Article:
and its vices, in its charities as in its prodigalities; but he
has not a single twinge of conscience about anything
that he does; his actions are in perfect harmony with his
Sundered from the regions, the social forms, the language, in which his spirit is at home, he has yet retained
his Oriental character. Passion is the kernel of his nature. It is his passion that has enriched him; he is passionate in action, in calculation, in sensation, in
hatred, in revenge, in everything. His vengefulness is many times greater than his rapacity.
though he be, money is nothing to him in comparison
with revenge. It is not until he is exasperated by his
daughter's robbery and flight that he takes such hard
measures against Antonio, and refuses to accept three
times the amount of the loan. His conception of honour
may be unchivalrous enough, but, such as it is, his
honour is not to be bought for money. His hatred of
Antonio is far more intense than his love for his jewels;
and it is this passionate hatred, not avarice, that makes
him the monster he becomes.
From this Hebrew passionateness, which can be traced even in details of diction, arises, among other things,
his loathing of sloth and idleness. To realise how essentially Jewish is this trait, we need only refer to the so-called Proverbs of Solomon. Shylock dismisses Launcelot with the words, "Drones hive not with me." Oriental, rather than specially Jewish, are the images in which he gives his passion utterance, approaching, as
they so often do, to the parable form. (See, for example, his appeal to Jacob's cunning, or the speech in vindication of his claim, which begins, "You have among you
many a purchased slave.") Especially Jewish, on the other hand, is the way in which this ardent passion
throughout employs its images and parables in the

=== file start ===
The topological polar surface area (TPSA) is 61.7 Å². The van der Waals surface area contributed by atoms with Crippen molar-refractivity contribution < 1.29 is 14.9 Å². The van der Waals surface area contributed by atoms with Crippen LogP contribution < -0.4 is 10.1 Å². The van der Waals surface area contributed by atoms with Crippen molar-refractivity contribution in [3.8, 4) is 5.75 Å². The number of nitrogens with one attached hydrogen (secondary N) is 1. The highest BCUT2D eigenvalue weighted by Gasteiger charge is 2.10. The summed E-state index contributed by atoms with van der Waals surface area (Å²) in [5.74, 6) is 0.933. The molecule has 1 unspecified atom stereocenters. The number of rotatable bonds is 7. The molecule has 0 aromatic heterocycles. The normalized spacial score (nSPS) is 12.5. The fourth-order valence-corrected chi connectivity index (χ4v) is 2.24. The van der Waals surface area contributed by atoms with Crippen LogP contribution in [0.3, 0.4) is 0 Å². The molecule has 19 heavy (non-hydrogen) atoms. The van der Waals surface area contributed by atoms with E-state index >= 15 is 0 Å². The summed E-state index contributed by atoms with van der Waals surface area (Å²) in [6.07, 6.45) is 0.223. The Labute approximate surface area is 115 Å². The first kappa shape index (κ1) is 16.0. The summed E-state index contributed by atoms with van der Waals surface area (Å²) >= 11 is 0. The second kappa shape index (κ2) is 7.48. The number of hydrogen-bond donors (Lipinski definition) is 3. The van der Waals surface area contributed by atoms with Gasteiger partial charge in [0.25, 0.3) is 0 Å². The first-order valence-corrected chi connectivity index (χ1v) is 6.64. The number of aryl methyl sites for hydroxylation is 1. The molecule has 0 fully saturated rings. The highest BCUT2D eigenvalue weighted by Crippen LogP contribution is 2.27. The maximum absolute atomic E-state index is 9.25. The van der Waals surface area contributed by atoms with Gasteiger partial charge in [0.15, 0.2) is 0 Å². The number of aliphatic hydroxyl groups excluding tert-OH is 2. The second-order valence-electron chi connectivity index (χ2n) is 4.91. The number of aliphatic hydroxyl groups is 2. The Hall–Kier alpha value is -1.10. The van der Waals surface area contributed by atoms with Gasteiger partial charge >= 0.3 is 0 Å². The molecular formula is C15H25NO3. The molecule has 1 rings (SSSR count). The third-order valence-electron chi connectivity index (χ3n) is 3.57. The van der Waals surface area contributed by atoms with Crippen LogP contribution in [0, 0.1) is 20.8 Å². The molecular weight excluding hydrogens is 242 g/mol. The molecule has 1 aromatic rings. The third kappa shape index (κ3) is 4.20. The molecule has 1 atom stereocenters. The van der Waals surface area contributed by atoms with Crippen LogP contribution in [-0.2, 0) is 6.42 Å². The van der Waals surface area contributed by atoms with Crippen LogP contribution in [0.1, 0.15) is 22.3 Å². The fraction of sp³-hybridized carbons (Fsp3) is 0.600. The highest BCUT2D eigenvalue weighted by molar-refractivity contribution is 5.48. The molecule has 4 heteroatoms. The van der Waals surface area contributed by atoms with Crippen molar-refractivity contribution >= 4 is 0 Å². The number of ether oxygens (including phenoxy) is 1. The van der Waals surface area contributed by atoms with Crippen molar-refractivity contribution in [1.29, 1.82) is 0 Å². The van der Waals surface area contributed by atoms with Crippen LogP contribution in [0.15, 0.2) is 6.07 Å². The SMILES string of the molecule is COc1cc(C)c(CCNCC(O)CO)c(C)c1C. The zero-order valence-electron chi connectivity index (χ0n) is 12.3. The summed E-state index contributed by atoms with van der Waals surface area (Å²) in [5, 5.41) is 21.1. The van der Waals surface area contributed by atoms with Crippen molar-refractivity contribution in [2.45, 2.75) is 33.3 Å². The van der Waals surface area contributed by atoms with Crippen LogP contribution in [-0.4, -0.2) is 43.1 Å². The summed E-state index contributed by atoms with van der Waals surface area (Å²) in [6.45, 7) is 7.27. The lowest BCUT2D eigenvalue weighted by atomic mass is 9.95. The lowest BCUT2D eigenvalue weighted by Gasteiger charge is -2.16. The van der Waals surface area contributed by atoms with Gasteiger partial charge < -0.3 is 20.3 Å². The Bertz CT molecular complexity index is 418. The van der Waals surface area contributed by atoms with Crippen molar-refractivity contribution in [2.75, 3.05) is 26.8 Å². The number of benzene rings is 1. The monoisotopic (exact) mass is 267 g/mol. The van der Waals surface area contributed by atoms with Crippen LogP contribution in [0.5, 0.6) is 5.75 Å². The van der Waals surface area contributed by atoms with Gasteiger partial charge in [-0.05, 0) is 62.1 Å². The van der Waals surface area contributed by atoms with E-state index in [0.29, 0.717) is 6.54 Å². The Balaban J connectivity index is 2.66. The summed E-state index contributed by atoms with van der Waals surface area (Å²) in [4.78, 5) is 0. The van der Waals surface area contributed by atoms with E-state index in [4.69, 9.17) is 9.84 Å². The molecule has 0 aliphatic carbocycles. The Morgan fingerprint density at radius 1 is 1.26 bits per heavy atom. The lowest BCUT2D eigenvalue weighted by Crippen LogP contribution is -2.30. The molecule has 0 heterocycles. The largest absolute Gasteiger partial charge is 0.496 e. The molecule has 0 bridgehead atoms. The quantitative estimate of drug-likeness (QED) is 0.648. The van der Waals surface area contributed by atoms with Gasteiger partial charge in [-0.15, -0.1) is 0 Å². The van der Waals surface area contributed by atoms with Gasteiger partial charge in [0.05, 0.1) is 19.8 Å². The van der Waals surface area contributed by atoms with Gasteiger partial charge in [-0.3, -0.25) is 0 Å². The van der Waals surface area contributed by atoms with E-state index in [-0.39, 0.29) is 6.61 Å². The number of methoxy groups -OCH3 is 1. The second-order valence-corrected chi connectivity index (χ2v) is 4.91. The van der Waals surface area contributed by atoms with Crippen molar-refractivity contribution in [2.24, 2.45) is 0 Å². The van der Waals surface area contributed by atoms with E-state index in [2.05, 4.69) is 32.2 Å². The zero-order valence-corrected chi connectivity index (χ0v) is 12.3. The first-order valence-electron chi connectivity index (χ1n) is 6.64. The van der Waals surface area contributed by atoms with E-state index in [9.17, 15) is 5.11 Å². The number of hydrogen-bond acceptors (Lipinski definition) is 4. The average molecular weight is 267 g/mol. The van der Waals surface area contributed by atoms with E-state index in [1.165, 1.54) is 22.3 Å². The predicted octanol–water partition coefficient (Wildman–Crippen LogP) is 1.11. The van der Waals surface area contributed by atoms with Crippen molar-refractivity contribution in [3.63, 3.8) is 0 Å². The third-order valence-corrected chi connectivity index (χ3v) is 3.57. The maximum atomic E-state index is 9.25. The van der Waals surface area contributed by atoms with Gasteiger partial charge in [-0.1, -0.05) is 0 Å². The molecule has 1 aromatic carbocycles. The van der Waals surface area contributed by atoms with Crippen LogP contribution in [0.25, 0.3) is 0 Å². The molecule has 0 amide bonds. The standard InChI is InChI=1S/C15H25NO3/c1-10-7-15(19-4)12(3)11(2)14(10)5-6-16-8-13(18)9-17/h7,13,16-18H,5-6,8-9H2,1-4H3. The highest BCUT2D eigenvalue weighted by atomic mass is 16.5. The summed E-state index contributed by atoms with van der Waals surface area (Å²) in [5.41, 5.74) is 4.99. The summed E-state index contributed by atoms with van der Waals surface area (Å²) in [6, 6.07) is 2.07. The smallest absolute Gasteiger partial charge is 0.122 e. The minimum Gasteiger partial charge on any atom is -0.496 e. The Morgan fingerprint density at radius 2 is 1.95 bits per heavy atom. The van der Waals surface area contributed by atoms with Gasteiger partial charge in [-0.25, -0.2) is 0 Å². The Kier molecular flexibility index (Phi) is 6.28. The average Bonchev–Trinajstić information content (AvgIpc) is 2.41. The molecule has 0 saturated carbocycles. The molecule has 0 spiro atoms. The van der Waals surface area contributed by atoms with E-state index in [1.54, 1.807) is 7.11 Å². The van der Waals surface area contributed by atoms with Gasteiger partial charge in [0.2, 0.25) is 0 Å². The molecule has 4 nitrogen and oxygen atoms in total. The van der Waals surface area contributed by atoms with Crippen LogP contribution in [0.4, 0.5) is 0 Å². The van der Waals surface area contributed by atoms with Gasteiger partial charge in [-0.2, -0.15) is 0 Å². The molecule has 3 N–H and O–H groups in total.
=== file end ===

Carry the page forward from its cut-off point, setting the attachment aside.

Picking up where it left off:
service of a curiously sober rationalism, so that a sharp
and biting logic, which retorts every accusation with
interest, is always the controlling force.
logic, moreover, never lacks dramatic impetus. Shylock's course of thought perpetually takes the form of
question and answer, a subordinate but characteristic
trait which appears in the style of the Old Testament,
and reappears to this day in representations of primitive
Jews. One can feel through his words that there is a
chanting quality in his voice; his movements are rapid,
his gestures large. Externally and internally, to the
inmost fibre of his being, he is a type of his race in its
Shylock disappears with the end of the fourth act in
order that no discord may mar the harmony of the concluding scenes. By means of his fifth act, Shakespeare dissipates any preponderance of pain and gloom in the general impression of the play.
Brandes: William Shakespeare.
From The Merchant of Venice. Ed. Felix Emmanuel Schelling. New York: American book company.
"Shylock enters with slow, shuffling gait; restless, half-closed
eyes, and the fingers of his disengaged hand (one holds a staff)
ever moving, as if from the constant habit of feeling and caressing
the ducats that are passing through them" (Booth). The Jews of
Venice were distinguished by orange-tawny and scarlet and black
hats, as they were Levantine or Italian Jews.
day Shylock was probably represented in the costume of the English Jews and money-lenders of that time, a more or less sombre gown or gaberdine, furred in winter, covering the customary doublet
and hose, and perhaps distinguished by some such cap as that just mentioned. The addition of earrings, which were commonly worn by men in Shakespeare's day, and of finger and thumb rings would
be quite in keeping. Shylock leans on a staff not because he is
infirm, but because of a premature stoop, the result of much leaning
over his desk and money-bags.
In [1.3] the bargain is struck between Shylock and Antonio, and the exposition, as it is called, — that part of a play that makes clear the circumstances on which the story is founded and the relations of the characters, — is complete. Shylock's hatred of Antonio
is fully set forth, but not without Antonio's plain avowal, on the
other hand, of the contempt and insult with which he had always
treated the Jew.
It is Antonio that is made to suggest the loan as
made not to a friend, but to an enemy; but it is Shylock who
after all has guided the whole transaction and who suggests the
"merry sport," a forfeit of a pound "of your fair flesh." In Bassanio's words: "You shall not seal," and "I like not fair terms and a villain's mind," we have the foreboding and dramatic foreshadowing of Shylock's terrible claim to come.